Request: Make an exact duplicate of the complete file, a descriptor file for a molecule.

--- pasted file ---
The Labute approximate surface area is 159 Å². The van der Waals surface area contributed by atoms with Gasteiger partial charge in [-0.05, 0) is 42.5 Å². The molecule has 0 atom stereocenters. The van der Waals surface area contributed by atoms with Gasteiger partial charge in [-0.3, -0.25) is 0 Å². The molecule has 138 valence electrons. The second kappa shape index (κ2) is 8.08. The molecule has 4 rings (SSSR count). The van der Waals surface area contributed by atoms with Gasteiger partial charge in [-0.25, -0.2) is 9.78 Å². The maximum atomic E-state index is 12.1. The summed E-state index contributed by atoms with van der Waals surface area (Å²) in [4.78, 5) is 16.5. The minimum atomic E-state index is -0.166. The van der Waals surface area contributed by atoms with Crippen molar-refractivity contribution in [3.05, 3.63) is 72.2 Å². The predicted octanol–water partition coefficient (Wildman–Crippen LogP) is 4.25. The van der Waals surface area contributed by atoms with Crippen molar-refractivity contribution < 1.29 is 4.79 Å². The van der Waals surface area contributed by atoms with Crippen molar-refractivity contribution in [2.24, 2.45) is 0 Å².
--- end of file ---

The Labute approximate surface area is 159 Å². The van der Waals surface area contributed by atoms with Gasteiger partial charge in [-0.05, 0) is 42.5 Å². The molecule has 0 atom stereocenters. The van der Waals surface area contributed by atoms with Gasteiger partial charge in [-0.3, -0.25) is 0 Å². The molecule has 138 valence electrons. The second kappa shape index (κ2) is 8.08. The molecule has 4 rings (SSSR count). The van der Waals surface area contributed by atoms with Gasteiger partial charge in [-0.25, -0.2) is 9.78 Å². The maximum atomic E-state index is 12.1. The summed E-state index contributed by atoms with van der Waals surface area (Å²) in [4.78, 5) is 16.5. The minimum atomic E-state index is -0.166. The van der Waals surface area contributed by atoms with Crippen molar-refractivity contribution in [3.05, 3.63) is 72.2 Å². The predicted octanol–water partition coefficient (Wildman–Crippen LogP) is 4.25. The van der Waals surface area contributed by atoms with Crippen molar-refractivity contribution < 1.29 is 4.79 Å². The van der Waals surface area contributed by atoms with Crippen molar-refractivity contribution in [2.24, 2.45) is 0 Å².